Fate determined however that Swift was to play again. Alec Thurlow, his replacement became ill with Tuberculosis, and Swift was persuaded to fill the void, although he stipulated he would only keep goal until City found a replacement. He went on to make four appearances with his last match being a goalless game at home to Everton in September 1949. By that time the Manchester side had hastened their search for a replacement and were ready to take a gamble on ex-Luftwaffe paratrooper Bernhard (Bert) Trautmann. It is often overlooked that City’s desperation to find a replacement for Swift caused the side to controversially select the former Prisoner of war.
Swift could have played both domestic and international football for a further couple of seasons, however his desire to retire increased his reputation. His former teammate at City Matt Busby tried tempting him out of retirement to play for Manchester United, while City stubbornly retained his registration until 1951.
In retirement Swift became a representative for the confectionary firm Smallman’s and developed a career as a sporting columnist for the News of the World. His opinion on issues such as World Cup football, refereeing, European competition, and all the other main issues of the 1950s entertained readers. By 1957 he was assigned to cover Manchester United’s European campaigns and he took the opportunity to call for the authorities to subsidise supporter travel abroad.
It was while fulfilling this role that Swift was killed on 6th February 1958. He was flying with United back from their February 1958 match in Belgrade when their plane crashed while trying to take off at Munich. In fact it was the sight of Swift – a man very popular on the continent and well known as England’s former ‘keeper - which made Professor Frank Kessel of the medical team aware that the victims were members of an English football team.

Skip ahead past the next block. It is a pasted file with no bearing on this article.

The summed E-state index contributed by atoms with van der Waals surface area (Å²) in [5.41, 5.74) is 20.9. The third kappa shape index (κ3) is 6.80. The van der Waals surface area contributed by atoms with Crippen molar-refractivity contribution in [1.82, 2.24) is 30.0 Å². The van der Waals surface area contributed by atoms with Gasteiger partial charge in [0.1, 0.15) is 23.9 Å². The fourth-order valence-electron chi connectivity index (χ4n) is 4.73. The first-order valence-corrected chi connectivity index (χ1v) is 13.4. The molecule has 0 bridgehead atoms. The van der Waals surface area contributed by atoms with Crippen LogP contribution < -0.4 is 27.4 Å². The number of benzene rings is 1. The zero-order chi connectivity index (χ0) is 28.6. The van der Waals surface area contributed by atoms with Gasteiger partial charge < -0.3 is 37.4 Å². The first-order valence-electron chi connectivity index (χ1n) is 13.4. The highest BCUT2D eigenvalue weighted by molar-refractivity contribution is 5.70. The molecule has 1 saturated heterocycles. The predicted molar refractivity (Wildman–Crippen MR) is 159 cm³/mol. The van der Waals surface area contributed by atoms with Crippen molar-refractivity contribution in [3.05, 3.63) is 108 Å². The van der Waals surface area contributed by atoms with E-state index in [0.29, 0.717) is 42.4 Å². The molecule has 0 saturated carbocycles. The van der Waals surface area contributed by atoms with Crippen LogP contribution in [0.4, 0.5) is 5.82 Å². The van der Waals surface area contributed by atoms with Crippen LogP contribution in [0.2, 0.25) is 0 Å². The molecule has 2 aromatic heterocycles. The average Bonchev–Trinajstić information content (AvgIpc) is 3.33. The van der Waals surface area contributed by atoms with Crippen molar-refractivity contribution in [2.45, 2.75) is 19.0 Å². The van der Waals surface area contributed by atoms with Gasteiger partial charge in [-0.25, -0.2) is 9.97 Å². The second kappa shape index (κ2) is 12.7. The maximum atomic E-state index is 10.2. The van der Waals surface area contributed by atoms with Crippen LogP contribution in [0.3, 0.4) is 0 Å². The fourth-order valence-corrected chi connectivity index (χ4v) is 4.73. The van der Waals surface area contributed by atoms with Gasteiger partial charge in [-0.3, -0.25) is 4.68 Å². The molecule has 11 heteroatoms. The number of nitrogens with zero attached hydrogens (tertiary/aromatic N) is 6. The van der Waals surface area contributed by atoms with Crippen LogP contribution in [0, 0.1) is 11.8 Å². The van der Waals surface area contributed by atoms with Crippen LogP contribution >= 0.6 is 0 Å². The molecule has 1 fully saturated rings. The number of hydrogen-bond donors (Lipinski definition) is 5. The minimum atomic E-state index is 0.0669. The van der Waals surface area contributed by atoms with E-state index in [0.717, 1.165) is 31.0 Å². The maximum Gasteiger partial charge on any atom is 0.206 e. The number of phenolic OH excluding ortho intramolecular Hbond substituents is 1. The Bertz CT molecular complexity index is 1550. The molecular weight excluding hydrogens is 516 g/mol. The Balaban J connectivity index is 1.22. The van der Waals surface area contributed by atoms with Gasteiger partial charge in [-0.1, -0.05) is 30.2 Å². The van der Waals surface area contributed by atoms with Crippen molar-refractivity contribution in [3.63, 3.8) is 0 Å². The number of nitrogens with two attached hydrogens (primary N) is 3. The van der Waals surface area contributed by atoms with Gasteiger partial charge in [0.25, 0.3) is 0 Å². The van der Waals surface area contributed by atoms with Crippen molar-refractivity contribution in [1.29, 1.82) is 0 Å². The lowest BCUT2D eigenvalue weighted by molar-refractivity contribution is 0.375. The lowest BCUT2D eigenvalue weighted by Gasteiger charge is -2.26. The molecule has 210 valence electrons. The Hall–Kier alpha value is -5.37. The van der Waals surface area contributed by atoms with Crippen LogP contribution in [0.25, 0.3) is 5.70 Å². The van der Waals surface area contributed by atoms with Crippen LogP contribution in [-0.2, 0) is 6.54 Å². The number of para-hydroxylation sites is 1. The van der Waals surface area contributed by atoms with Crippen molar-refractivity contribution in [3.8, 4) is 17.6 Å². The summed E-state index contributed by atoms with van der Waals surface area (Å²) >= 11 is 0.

Mancunians of both Blue and Red persuasion were devastated by the disaster. Swift, who by this stage was also President of the Manchester City Supporters’ Club, was sorely missed. The Sports Editor of the News of the World wrote a touching obituary. He revealed how the newspaper had received calls, letters, and telegrams from thousands of people around the world expressing their sorrow. These calls came from ordinary supporters and from significant international figures, even Senor Bernabeau, the President of Real Madrid, called. Swift’s humour, courage, and general humility had touched everyone in the game.
Swift possessed the common touch, always known for his great rapport with the public. He was recognised more as a showman than a daring style of goalkeeper, nevertheless he was a tremendously gifted goalkeeper who found League and Cup success before the age of 24, and appeared in 375 peacetime first team fixtures for Manchester City and a total of 33 full and wartime internationals for England. Both his retirement and his death were premature.
In 1977 a street close to Manchester City’s Maine Road ground was named in his honour.
F. V. Swift, Football From The Goalmouth (1948), Frank Swift articles, News Of The World (1955-58), · F. Taylor OBE, The Day A Team Died (1983), G. James, Manchester: The Greatest City (1997), · G. James, Manchester City The Complete Record (2006), G. James, Interview with Sir Tom Finney (1992), Manchester City FC Archive.